@Bob: Didn't like this one, and I'm not digging “The Big Picture”. ESPECIALLY after the LAST video on DC, in which more than half of what you brought to the table was horrifically inaccurate.

    That being said, what made G.I. Joe and the other '80s toy toons very relevant is that they are all Cold War narratives, and therefore Cobra (as well as the Decepticons, etc.) shouldn't be dismissed as merely fictionalized villains for archetypal militaristic heroes to fight but instead allegories of the times in which they were created. The “good vs. evil” schtick the stories revolved around were not only reflective of McCarthyist attitudes toward Communism but its modern-day incarnation has been complicated to the point of no longer being totally black and white. That, and… well, as we all know, they were enduring and profitable franchises because the shows advertised the toy lines (capitalism right there). Also, ever wonder why Optimus Prime is colored red, white and blue, whilst Cobra Commander and Megatron – an former proletariat miner come revolutionary and then tyrant, and a Stalin-esque “man of steel” who rules the Decepticons with an iron fist… literally – wear Nazi-looking helmets? Not even mentioning the Islamic implications of Cobra Commander's OTHER bit of headwear.

    In fact, I'd like to see you do a Big Picture episode on just this topic, and how it's a shame that the TF movies weren't more closely related to their G1 counterparts on the narrative level. I say this not out of some G1 fanboy rant, but because of the relevance the underlying Cold War narrative from G1 has in our world today – a society endures a proletariat revolution, a communist revolution, a civil war and an energy crisis, only to come to our world and find that we've been going through the same kind of crap. I mean, the entire damn show from as early as the first two episodes was about hoarding natural resources and escalation in weapons development because those who controlled the most resources and armaments controlled the battlefield.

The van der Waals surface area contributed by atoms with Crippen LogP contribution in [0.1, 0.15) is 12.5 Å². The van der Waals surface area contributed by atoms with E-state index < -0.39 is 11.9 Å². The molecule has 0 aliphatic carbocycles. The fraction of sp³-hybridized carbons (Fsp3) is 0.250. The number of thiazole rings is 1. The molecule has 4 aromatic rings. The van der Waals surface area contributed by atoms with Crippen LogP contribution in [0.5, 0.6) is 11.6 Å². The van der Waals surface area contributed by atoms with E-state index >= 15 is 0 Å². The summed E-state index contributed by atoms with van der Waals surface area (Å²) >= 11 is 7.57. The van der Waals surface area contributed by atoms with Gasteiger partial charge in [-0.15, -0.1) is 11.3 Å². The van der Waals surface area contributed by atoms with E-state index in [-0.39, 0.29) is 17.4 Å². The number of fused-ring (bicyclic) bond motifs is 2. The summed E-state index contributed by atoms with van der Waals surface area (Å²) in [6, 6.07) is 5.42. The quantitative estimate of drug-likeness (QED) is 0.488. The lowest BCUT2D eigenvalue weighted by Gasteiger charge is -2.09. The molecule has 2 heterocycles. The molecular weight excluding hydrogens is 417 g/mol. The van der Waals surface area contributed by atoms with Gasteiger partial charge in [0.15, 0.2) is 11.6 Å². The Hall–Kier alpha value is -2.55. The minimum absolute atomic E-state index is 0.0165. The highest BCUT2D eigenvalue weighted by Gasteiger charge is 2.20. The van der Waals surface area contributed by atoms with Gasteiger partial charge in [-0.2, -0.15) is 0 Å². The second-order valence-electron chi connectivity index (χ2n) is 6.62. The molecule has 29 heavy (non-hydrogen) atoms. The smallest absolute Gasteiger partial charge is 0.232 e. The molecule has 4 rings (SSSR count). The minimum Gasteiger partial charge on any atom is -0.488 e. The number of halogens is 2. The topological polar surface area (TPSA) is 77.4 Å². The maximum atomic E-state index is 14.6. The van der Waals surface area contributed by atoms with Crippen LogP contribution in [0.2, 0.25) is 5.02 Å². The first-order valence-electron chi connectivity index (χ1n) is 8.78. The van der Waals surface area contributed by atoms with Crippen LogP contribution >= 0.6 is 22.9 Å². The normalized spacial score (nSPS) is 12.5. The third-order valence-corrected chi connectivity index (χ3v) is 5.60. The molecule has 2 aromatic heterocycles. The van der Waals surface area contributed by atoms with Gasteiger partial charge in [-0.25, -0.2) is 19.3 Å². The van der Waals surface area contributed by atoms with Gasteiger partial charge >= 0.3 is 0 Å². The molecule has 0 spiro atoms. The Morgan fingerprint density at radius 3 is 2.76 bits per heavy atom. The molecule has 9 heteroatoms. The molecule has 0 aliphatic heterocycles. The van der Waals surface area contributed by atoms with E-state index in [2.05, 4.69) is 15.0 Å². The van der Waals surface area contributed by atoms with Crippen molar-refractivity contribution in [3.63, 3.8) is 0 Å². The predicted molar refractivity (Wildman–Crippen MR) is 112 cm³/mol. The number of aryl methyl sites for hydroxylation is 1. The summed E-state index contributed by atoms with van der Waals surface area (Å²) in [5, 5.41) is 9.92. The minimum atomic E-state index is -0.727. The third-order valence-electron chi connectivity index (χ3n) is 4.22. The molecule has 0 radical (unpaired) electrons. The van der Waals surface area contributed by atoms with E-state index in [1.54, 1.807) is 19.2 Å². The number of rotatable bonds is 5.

Remember, science fiction can best be defined as a “significant distortion of the present,” to quote famed sci-fi and comics writer Samuel R. Delaney (author of Nova (no relation to the Marvel character)), and I think this video should've taken that into account more with regard to the particular present in which the G.I. Joe cartoon was made.


  8. Dave Kraft says:

    Recent stories from the comics have shown Cobra and the Decepticons as not being as unilaterally evil as perhaps their '80s cartoon counterparts were portrayed. To paraphrase Todd McFarlane, within every good, there is a touch of evil, and within every evil there is a sprinkling of good. In the cases of Cobra and the Decepticons, perhaps this is a reflection of writers recognizing how young people are increasingly embracing and accepting socialism, and thus have been showing these two factions in a more positive and intricate light.

    I think that, given all that's going on in our world today, this would've been a far more meaningful narrative for audiences than the bullshit romance story between Sam and Mikaela, and overall would make a better and more pertinent Big Picture argument than in your last few vids.

    Oh, and if anyone wants to challenge me on that whole Cold War narrative thing, look at these and then go back and watch the first few episodes of G1:



    Just try and tell me the first pic doesn't scream “communist propaganda”.

    I think if these Big Picture vids only scratch the surface of a facet of a fragment of a larger issue (or bigger picture, no pun intended) taken out of their proper context, then they aren't really covering the big picture, are they? The moment you address the historical context and reveal how a) figures like Optimus Prime and Duke ARE perhaps the same American military role models – albeit stylized for the sake of indoctrinating younger audiences, b) that the narratives of G.I. Joe, Transformers and other '80s toy toons are very relevant to their respective wars, even if on a purely allegorical level, and c) even if children don't realize this, the exposure to the American “good guys” and non-American “bad guys” may have an effect on coloring their perception of the world around them as they grow into adulthood…..